Results from FLoWS Research

Quantitative study 

Our online survey ran from September 2020 to February 2021, through multiple waves of the pandemic. Recruitment took place via email, social media posts and advertising (Facebook & Instagram) and  through online healthcare networks.  

Frontline  healthcare workers were defined as anyone working in healthcare settings with contact with  confirmed or suspected cases of COVID-19​, including staff not directly giving care who still have patient contact – e.g., porters, catering staff, cleaners, technicians etc. 


  • Over 2,200 fully completed online surveys across both countries​ 
  • Participants were 91.1% female and 8.8% male, reflective of the gender breakdown in this group 
  • Nearly 60% of participants were aged between 31 and 50 with the 41-50 age range being the most common (31.6%) 
  • 67.5% of participants were married or cohabiting 
  • The  sample primarily consists of nurses (45.9%) and other healthcare professionals (28.03%), such as  paramedics, physiotherapists, and speech and language  therapists​ 
  • 34.5% of participants had been reassigned from their usual roles during COVID-19  


We measured multiple indicators of psychological distress – anxiety, depression, insomnia, PTSD, adjustment disorder, and moral injury. We also measured post-traumatic growth.  

  • In all of the measures used, a large proportion of participants responses reported elevated symptoms 
  • More than a third of participants reported high anxiety, and approximately 42% reported elevated symptoms of depression 
  • A large number of participants showed signs of experiencing adjustment disorder (42.3%) and moral injury (41.9%)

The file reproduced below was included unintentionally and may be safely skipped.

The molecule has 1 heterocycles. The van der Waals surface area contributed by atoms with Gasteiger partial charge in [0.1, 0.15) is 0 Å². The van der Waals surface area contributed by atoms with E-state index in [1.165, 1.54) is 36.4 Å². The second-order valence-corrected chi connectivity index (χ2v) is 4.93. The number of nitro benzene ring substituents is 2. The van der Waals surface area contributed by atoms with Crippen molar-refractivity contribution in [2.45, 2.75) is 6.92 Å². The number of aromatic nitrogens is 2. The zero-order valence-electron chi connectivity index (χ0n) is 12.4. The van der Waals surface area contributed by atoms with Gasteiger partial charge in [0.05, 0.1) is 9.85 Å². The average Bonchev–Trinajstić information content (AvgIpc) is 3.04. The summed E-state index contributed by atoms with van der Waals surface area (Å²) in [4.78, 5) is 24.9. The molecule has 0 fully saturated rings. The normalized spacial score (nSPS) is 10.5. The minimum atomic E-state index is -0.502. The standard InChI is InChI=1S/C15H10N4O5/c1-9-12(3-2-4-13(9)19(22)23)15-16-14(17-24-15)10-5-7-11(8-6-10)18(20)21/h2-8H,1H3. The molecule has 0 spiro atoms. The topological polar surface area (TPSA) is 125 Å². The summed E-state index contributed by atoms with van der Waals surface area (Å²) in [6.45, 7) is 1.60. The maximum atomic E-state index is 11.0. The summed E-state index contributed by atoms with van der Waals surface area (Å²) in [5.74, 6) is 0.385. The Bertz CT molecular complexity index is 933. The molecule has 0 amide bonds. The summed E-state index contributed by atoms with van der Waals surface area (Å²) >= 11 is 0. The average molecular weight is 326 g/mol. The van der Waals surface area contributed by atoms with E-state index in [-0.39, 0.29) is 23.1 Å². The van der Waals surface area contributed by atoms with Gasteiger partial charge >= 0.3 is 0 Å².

• One in four FLWs assessed met the diagnostic criteria for PTSD  
  • A third of participants met criteria for clinical insomnia  
  • Prevalence of elevated symptoms was higher in the Irish sample across all symptoms, except for insomnia which was higher in the Italian cohort 
  • Prevalence of all symptoms was higher in women than in men 
  • Younger participants were more likely to experience symptoms across all scales with the 18-25 group most affected 
  • Those who received pre-covid training were less likely to experience severe symptoms than those who did not receive training 
  • Post-traumatic growth was also observed in more than a third of participants, indicating that people are also experiencing positive changes in themselves, their relationships, and their general outlook on the world. 


We are currently writing up our methods and our findings in more detail for publication, and will share the link to that here once published. In the meantime, please direct any questions to and our research team will get back to you.